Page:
Tuesday, November 13, 2018

Commuting lengths rising

Shedworkers will be interested that the number of people commuting for more than an hour has risen by 31% since 2011, according to latest figures from the Office of National Statistics. Although men are more likely to make commutes lasting more than an hour, the number of women with long commutes is up by 39%, compared with a 27% rise for men.

In particular, the number of women travelling for more than an hour to work in London has increased by 46% since 2011, accounting for more than half of the overall growth in long commutes for women.

The findings show that men undertake almost two-thirds of commutes lasting more than an hour, while women account for more than half (55%) of commutes lasting 15 minutes or less.

Men are more likely than women to commute by train while women are more likely to walk or travel by bus. The car is the most equal and the most popular form of transport; it accounts for two-thirds of all commutes by both men and women respectively. In contrast, cycling is among the most unequal ways of commuting, with men accounting for 74% of those who cycle to work.

Overall, men are more likely than women to make commutes of over an hour in almost every country or region of the UK. Among those who travel for more than an hour to work in London (where long commutes are commonplace), 61% are men. The greatest disparity is in the East of England, where 76% of long commutes are undertaken by men. The North East is the only region where women make more long commutes than men As well as accounting for most commutes lasting more than an hour, men make the majority of commutes between regions.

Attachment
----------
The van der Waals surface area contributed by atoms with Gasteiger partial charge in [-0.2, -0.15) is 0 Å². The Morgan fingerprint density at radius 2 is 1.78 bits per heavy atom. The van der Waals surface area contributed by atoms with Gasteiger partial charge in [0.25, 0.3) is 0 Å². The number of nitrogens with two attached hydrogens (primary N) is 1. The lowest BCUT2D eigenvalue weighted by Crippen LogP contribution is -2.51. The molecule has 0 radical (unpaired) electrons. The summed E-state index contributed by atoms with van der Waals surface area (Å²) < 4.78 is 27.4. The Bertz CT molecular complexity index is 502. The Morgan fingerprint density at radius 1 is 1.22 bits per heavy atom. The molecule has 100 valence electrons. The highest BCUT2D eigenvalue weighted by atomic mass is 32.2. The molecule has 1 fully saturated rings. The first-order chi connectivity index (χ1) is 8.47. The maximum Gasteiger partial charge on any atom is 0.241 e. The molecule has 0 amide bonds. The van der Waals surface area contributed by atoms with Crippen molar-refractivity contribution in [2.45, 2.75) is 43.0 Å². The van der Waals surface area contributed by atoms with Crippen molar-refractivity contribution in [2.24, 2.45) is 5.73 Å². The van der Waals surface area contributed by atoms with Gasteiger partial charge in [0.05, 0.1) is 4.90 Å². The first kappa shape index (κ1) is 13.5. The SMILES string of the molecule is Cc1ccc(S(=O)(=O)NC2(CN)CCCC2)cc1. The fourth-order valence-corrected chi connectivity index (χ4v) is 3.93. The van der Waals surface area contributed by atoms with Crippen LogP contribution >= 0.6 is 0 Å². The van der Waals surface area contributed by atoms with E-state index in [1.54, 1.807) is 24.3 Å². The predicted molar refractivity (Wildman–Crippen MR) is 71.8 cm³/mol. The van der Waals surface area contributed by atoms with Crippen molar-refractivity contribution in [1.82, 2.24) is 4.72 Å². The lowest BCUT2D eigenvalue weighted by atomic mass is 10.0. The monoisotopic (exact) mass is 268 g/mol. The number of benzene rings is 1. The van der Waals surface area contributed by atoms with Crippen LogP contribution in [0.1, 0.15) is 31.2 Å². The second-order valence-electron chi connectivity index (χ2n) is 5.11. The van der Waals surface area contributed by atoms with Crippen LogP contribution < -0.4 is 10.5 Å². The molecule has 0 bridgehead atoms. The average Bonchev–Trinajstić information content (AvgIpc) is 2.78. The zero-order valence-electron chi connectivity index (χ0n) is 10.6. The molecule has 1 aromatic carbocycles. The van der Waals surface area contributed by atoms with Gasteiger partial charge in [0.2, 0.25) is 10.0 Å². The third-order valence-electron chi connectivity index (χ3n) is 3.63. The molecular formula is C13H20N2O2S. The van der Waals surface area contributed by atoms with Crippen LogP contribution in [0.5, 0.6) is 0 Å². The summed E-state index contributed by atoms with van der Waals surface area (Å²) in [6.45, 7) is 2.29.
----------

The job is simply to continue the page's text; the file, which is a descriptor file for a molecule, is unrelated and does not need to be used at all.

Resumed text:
Around 9% of all commuters live in a different region to their place of work, and 65% of them are men. This trend is seen across the UK, particularly in Scotland where 77% of those commuting from elsewhere are men.

Women are more likely than men to commute for 15 minutes or less in every part of the UK except for London. The largest gap is among those working in the South East of England, where women account for 58% of short commutes.

Image courtesy eDEN Garden Rooms -------------------------------------------------------------------------------
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